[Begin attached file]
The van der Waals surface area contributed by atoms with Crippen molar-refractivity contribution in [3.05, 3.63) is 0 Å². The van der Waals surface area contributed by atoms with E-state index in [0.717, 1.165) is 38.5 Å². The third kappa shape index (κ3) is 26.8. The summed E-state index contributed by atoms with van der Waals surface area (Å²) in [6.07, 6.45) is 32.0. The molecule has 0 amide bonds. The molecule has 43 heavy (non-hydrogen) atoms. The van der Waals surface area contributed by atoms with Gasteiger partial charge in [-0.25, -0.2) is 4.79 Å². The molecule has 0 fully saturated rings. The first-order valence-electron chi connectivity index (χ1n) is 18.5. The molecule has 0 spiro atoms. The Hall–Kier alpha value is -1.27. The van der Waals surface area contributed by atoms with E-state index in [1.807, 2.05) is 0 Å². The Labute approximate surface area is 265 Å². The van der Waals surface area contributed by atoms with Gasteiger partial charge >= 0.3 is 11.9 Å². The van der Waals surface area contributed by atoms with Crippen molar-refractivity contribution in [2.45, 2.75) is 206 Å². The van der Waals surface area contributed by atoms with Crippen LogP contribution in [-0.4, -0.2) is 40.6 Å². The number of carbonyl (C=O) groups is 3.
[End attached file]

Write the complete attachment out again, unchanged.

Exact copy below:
The van der Waals surface area contributed by atoms with Crippen molar-refractivity contribution in [3.05, 3.63) is 0 Å². The van der Waals surface area contributed by atoms with E-state index in [0.717, 1.165) is 38.5 Å². The third kappa shape index (κ3) is 26.8. The summed E-state index contributed by atoms with van der Waals surface area (Å²) in [6.07, 6.45) is 32.0. The molecule has 0 amide bonds. The molecule has 43 heavy (non-hydrogen) atoms. The van der Waals surface area contributed by atoms with Gasteiger partial charge in [-0.25, -0.2) is 4.79 Å². The molecule has 0 fully saturated rings. The first-order valence-electron chi connectivity index (χ1n) is 18.5. The molecule has 0 spiro atoms. The Hall–Kier alpha value is -1.27. The van der Waals surface area contributed by atoms with E-state index in [1.807, 2.05) is 0 Å². The Labute approximate surface area is 265 Å². The van der Waals surface area contributed by atoms with Gasteiger partial charge >= 0.3 is 11.9 Å². The van der Waals surface area contributed by atoms with Crippen molar-refractivity contribution in [2.45, 2.75) is 206 Å². The van der Waals surface area contributed by atoms with Crippen LogP contribution in [-0.4, -0.2) is 40.6 Å². The number of carbonyl (C=O) groups is 3.